CHAPTER 12 – The Big Room

The New Secretary

In the Autumn of 1934 Major Griffin was transferred to Gosport and was therefore obliged to resign the secretaryship, which he had taken over on the death of Mr. Haines. As Capt. Knight, the assistant hon. secretary, did not see his way to handling the full duties, the committee asked Mr. Gallagher to take over until the end of the financial year. That was eighteen years ago, and Mr. G. has served the club faithfully in the same capacity until the present day.

Sparrowhawk visits the Shambles Lightship 1936

‘Sparrowhawk’ visits the Shambles Lightship 1936

Soon after the transfer of Major Griffin, the Club lost another valuable member in the departure of Cmdr. Burton, who sold ‘Sparrowhawk’ to Lieut. H. Mead and went to live in Devon. One of the new Hon. Secretary’s first duties was to write the commander a letter of appreciation for the very considerable work he had done for the club, which indeed owed much to his energy, enthusiasm and racing skill.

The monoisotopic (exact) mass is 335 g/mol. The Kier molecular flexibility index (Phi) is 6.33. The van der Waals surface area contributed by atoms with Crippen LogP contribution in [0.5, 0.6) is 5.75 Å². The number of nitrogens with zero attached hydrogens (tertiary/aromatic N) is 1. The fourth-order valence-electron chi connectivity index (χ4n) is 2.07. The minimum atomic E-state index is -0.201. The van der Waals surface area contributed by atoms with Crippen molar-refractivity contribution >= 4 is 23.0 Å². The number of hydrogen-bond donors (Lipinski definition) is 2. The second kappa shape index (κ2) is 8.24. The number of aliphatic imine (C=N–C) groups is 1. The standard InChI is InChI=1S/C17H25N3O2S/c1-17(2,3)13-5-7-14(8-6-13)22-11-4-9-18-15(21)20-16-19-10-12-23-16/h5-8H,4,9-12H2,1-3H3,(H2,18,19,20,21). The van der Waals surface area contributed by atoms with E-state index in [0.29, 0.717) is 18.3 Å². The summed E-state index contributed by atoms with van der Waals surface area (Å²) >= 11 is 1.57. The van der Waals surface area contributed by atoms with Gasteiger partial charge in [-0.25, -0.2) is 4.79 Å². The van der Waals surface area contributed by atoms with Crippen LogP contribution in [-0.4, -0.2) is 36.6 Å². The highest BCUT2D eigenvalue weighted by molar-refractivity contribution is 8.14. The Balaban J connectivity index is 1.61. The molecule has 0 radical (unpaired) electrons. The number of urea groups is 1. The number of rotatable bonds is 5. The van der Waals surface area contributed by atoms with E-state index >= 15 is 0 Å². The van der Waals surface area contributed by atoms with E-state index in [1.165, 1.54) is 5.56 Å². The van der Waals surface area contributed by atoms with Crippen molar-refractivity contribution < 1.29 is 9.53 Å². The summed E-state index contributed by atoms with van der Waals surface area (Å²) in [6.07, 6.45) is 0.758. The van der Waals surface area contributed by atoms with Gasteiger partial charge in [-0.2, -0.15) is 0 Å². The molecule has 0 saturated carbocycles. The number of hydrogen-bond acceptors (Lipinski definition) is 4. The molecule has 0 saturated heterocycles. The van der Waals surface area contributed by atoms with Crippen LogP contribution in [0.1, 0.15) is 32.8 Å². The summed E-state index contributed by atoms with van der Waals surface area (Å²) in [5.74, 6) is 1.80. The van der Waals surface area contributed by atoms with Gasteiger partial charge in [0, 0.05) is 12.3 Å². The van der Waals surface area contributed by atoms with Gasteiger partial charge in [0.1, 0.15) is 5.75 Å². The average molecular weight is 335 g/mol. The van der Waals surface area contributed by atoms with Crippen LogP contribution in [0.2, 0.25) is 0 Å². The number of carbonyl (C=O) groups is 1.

The Commodore for the next two years [1935-1937] was Mr. George Cox, under whose flag the club experienced a fresh wave of prosperity with new boats, new trophies and no less than eighty new members, a rate of expansion which called for a material enlargement of the club premises.

New Boats

Falcon Class in Town Regatta 1937

Falcon Class in Town Regatta 1937